You definitely want a working motor if at all possible when arriving in the big city!

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At 18/10/2013 01:50 (utc) our position was 54°40.13'N 137°44.44'W

Wednesday, 16 October 2013

Getting There ...

We're on our last major passage for this season. Traversay seems to know this and is bounding along at a good pace under shortened sail. I'm quite excited about arriving at the coast and the 4-hr watches seem very long. Instead of doing anything worth-while I'm obsessively working on Sudoku puzzles. I often re-check the row of x's marching towards Langara Island. I then realize that I'm not imagining it - this endless NWP trip is nearly over (or at least, the scary bits!)

We left the Alaska Peninsula in a great hurry ... I put on a scopalomine patch but it really didn't work too well. So for the first 2 days I made myself chicken broth and rice ... these fill your stomach and yet are bland enough to keep seasickness at bay. Actually, we're on "Shower Tack" (you have to look back a few months to find OUR definition). Although we undoubtedly need it, we're loath to try having a shower as we'd be a mass of bruises in this rocky sea. Being on S.T. means that it's nearly impossible to work in the galley. Everything stored away plus the food itself while you're preparing it wants to jump a few feet to port every time a big wave hits. So we're keeping food prep as simple as possible. I couldn't face fish the last few days, so we've had chicken pesto pasta every night. Today Larry's going to attempt a fish dish (and I'll attempt to eat it).

As far as our food supplies go, my calculations were fairly good. We've really made huge inroads into the tinned food lockers. Only the things we don't want to eat are left (lots of tomatoes with olives in them - somehow the olives are getting on my nerves because they overpower the taste of every dish rendering all the same!) There's lots of tinned fruit - that's because we've been able to find tinned mandarins in every grocery we've visited. Our unwanted leftovers will go to the Food Bank in Victoria.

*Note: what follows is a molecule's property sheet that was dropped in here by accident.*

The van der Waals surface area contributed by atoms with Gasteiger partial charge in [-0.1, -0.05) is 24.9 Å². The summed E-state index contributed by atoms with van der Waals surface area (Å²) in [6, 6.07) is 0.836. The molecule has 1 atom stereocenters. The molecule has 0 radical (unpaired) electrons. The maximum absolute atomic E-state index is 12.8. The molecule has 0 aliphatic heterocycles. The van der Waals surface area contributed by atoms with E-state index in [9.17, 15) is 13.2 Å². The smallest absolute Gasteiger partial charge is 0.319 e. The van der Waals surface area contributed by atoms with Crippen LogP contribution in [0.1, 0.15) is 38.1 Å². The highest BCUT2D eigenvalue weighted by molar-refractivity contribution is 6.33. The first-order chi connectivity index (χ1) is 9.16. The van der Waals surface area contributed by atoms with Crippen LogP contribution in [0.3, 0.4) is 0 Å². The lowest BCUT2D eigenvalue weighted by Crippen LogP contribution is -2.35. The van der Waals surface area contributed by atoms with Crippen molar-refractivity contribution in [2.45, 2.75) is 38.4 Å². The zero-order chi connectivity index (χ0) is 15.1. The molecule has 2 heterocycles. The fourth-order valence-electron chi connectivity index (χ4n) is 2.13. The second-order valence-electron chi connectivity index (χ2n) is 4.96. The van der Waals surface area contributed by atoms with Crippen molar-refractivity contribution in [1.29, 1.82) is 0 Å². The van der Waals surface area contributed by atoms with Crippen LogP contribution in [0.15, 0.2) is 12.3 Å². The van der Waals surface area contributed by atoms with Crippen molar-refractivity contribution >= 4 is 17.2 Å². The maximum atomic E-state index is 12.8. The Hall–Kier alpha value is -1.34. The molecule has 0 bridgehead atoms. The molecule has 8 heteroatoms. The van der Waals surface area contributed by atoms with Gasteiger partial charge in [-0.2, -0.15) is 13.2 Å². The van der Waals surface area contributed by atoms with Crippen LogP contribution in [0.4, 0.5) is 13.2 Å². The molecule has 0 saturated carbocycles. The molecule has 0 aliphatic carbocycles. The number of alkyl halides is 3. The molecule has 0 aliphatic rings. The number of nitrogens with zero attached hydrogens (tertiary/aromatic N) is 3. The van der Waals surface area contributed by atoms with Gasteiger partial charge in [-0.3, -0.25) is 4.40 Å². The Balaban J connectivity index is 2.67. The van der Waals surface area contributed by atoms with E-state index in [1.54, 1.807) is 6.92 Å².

We have altogether too much frozen spinach and beans. We discovered that in all of the North fresh vegetables are available so we've eaten them in preference.

I'm still missing some items that didn't make it to King Cave ... fresh garlic, capers and green Thai curry paste. But these form part of OUR individual "likes" and are probably less likely to form a part of the diet of the King Cove population.

Our joy at making way towards the East was blemished when we noticed an odd, erratic bumping noise under the hull. We've decided that we probably ran into some more free-floating fishing gear away out on the Gulf. So IF the wind dies, Larry will have to go under in dive gear and try to remove it ... or if the fine winds continue, we'll anchor in a deserted spot at Langara I. and he'll operate there. We really can't start the engine and risk more damage to our newly installed engine parts. I suppose even isolated Alaska is now as prone to these menaces as the more crowded South coast of England. We've come to dislike crab-pots and Larry has sworn off shellfish as a result.

In good news, we seem to have crossed our track (from earlier trips to Alaska in 2002 and 2003) so we have navigated around the world.

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At 16/10/2013 15:31 (utc) our position was 54°15.72'N 143°32.81'W

Sunday, 13 October 2013

The last offshore?